It is well known that exercise evokes skeletal muscle vasodilation. It has been suggested that metabolites of arachidonic acid play an important role in the regulation of vascular tone (10). Compared with the control trial, the increase of FVC after blockade of prostaglandins was lower in the present study. This observation is consistent with a previous study (36). It should be noted that this attenuated vasodilatory response was not caused by the change in sympathetic activation, since MSNA response was attenuated in this condition. Thus, the attenuated vasodilation was a local effect of prostaglandin synthesis blockade. Therefore, the present and previous (36) results suggest that local synthesis and release of prostaglandins contribute to the local vasodilation in exercising muscles. It should also be noted that this attenuated vasodilatory response might not be caused by reduced thromboxane B2, since it is a metabolite of the potent vasoconstrictor thromboxane A2. Because the ketorolac tromethamine is a non-selective COX inhibitor (3), infusion of ketorolac would block/reduce the synthesis of both vasodilator prostaglandins and potent vasoconstrictor thromboxane. The measured blood flow responses reflect the cumulative effects of these various metabolites of arachidonic acid. Thus, the attenuated blood flow response to exercise would suggest that the primary effect of the ketorolac was to reduce vasodilator prostaglandin synthesis.
Based on the present results, we speculate that prostaglandins contribute to the exercise pressor reflex and local exercise induced vasodilation in healthy humans. As such, they may contribute to blood flow distribution during exercise. This role of the prostaglandins in diseases, such as heart failure, may be even more important. It has been reported that the plasma levels of prostaglandin metabolites are 3–10 times higher in patients with heart failure than in normal subjects, and the circulating levels of the prostaglandin metabolites are correlated with increased levels of vasoconstrictor hormones in the patients (7). On the other hand, the muscle mechanoreceptor activity may be enhanced (23) and muscle metaboreceptor activity may be attenuated in the patients (33). Thus, the potential relationship between the increased prostaglandin levels and the altered exercise pressor reflex in the heart failure subjects should be investigated in further studies.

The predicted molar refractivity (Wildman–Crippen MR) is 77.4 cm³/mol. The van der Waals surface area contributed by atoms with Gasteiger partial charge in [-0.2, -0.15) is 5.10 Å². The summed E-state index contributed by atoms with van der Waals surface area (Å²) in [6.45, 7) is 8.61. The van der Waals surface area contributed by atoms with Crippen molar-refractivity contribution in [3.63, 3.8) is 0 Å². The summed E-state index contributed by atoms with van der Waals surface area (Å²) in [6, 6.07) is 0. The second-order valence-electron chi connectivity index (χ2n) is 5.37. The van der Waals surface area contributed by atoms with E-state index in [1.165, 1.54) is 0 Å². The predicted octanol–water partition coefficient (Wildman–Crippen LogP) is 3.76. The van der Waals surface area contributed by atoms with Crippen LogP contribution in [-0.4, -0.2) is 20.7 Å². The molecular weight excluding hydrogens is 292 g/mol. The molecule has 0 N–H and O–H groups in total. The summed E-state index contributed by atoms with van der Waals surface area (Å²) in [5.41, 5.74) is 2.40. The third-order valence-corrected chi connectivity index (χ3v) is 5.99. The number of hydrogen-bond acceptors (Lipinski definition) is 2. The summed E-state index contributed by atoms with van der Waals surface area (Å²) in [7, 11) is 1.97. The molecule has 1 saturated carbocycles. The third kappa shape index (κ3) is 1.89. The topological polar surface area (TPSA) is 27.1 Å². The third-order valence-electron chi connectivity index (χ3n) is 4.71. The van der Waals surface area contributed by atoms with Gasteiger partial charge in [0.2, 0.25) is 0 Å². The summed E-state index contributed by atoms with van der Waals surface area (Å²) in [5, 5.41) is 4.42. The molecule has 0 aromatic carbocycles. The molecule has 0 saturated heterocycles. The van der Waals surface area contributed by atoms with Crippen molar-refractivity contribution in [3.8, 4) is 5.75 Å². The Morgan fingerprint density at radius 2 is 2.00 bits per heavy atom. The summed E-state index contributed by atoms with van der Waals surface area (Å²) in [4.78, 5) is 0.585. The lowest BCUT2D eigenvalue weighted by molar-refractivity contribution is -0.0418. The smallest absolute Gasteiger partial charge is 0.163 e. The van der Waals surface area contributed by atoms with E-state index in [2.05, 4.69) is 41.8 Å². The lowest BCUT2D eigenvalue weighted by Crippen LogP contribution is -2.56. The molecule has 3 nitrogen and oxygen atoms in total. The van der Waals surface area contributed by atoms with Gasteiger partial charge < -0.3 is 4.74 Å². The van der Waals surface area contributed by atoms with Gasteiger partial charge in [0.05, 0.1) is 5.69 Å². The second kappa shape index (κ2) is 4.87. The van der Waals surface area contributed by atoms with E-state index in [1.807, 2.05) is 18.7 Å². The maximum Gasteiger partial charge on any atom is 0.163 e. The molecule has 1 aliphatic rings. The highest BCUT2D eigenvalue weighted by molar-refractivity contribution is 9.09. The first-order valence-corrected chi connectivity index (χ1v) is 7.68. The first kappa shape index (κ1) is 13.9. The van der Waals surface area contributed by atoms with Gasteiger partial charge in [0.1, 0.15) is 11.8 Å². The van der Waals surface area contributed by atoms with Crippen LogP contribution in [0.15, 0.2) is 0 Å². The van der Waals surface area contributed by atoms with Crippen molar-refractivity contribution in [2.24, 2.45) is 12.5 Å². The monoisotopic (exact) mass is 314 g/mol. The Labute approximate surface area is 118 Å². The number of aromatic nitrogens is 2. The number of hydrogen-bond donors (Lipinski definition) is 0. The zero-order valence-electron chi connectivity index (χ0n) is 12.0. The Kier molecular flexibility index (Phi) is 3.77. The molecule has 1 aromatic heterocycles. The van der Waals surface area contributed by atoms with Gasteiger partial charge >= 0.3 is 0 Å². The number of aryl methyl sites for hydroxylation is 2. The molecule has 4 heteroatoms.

Because the half-life of ketorolac is ~7.6 hours, the ketorolac Bier block trial was always performed after the control trial. Thus, we cannot exclude some order effects. Moreover, the Bier block procedure itself could influence the observed responses. To separate these factors, the saline Bier block trial was performed. This study design decreased the influences of trial order and the Bier block procedure per se.
In conclusion, the present results show that local blockade of prostaglandins synthesis in exercising muscle attenuates the MSNA responses to fatiguing static handgrip exercise. Moreover, the MSNA responses seen during PEMI are also attenuated. These observations suggest that prostaglandins stimulate muscle afferent nerves during exercise and contribute to sympathetic activation seen during fatiguing handgrip. We postulate that this effect is due to both stimulation of metabolite sensitive afferents as well as to the sensitization of mechanically sensitive muscle afferents.
We are grateful to Jennifer L. Stoner for secretarial help in preparing this manuscript and Stephen F. Gugoff for technical support.
This work was supported by National Institutes of Health Grants P01 HL077670 (Sinoway), NIH/NCRR grants M01 RR010732 (GCRC Grant) and C06 RR016499 (Construction Grant), and the American Heart Association Grants 0565399 U, 0635245 N (Cui).